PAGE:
Only 1 in 4 IVF cycles succeed
Despite huge investments in technology, improvements in the outcome of IVF have still been limited. The main reason is that current IVF technologies are unable to identify the most viable embryos for transfer effectively. As a result, multiple embryos are transferred to increase the chances of pregnancy, a costly and risky procedure. However, growing scientific evidence points to single-embryo transfer being the most effective method of conception. That makes it more important than ever to choose the most viable single embryo, and several methods exist to do so.
Morphology is still the gold standard for determining embryo viability and is used universally. A trained clinician examines the embryo using a microscope for symmetry, fragmentation, and cleavage rate under a microscope. Unfortunately, morphology tests are inaccurate and subject to human error. Different clinicians could score the embryos differently.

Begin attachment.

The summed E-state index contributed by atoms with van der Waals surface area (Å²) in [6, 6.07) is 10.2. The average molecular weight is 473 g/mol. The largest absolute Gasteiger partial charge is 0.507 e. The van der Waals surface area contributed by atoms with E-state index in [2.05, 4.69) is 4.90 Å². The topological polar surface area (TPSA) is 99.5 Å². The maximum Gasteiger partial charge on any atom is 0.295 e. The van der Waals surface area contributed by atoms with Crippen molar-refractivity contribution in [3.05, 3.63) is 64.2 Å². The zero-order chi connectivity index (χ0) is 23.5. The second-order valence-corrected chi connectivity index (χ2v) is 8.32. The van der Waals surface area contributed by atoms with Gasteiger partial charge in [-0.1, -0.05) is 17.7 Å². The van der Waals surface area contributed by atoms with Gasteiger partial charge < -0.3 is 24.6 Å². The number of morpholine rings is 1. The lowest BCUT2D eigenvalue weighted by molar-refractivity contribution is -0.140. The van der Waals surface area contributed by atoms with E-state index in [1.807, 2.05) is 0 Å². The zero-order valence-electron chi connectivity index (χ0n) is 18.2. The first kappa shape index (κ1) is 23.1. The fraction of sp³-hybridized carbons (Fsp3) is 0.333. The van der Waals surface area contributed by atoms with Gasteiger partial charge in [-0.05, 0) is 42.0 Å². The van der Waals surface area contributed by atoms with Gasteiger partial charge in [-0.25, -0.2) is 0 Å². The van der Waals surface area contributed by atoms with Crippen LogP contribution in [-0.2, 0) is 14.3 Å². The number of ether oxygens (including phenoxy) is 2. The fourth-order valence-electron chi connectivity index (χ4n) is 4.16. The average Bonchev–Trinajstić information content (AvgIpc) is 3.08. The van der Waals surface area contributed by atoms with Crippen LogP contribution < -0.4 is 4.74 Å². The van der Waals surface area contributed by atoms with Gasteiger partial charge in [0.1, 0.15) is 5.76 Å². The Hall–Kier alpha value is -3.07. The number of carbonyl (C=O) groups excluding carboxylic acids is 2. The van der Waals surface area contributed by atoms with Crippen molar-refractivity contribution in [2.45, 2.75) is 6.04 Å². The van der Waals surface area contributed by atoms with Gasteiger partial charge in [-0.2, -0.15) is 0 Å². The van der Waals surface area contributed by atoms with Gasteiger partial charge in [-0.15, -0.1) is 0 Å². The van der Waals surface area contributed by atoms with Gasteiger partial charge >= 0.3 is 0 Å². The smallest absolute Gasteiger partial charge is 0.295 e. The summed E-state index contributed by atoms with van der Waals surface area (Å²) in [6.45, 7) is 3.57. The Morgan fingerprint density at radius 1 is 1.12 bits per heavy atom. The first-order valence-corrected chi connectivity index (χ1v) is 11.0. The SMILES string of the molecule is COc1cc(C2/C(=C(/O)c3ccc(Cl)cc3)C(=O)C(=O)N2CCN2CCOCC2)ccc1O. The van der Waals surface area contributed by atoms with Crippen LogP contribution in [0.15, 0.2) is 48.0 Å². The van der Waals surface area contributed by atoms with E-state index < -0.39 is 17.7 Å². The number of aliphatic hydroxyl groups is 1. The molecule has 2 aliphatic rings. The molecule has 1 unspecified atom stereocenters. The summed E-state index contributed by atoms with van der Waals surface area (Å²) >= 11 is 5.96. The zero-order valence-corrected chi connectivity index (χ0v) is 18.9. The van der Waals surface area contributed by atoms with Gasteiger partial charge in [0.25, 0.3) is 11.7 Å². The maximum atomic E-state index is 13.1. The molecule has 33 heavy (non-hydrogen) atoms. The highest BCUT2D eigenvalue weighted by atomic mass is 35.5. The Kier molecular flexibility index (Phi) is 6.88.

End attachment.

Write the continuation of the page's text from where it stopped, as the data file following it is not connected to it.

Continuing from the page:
Over the last few years, new time lapse technologies have been used in a growing number of IVF clinics. Zoomed pictures of the embryos taken from within the incubator at fixed intervals are used to calculate the cell-rate split time digitally from the zygote stage. The studies that have been done show outcomes improved by only about 10%.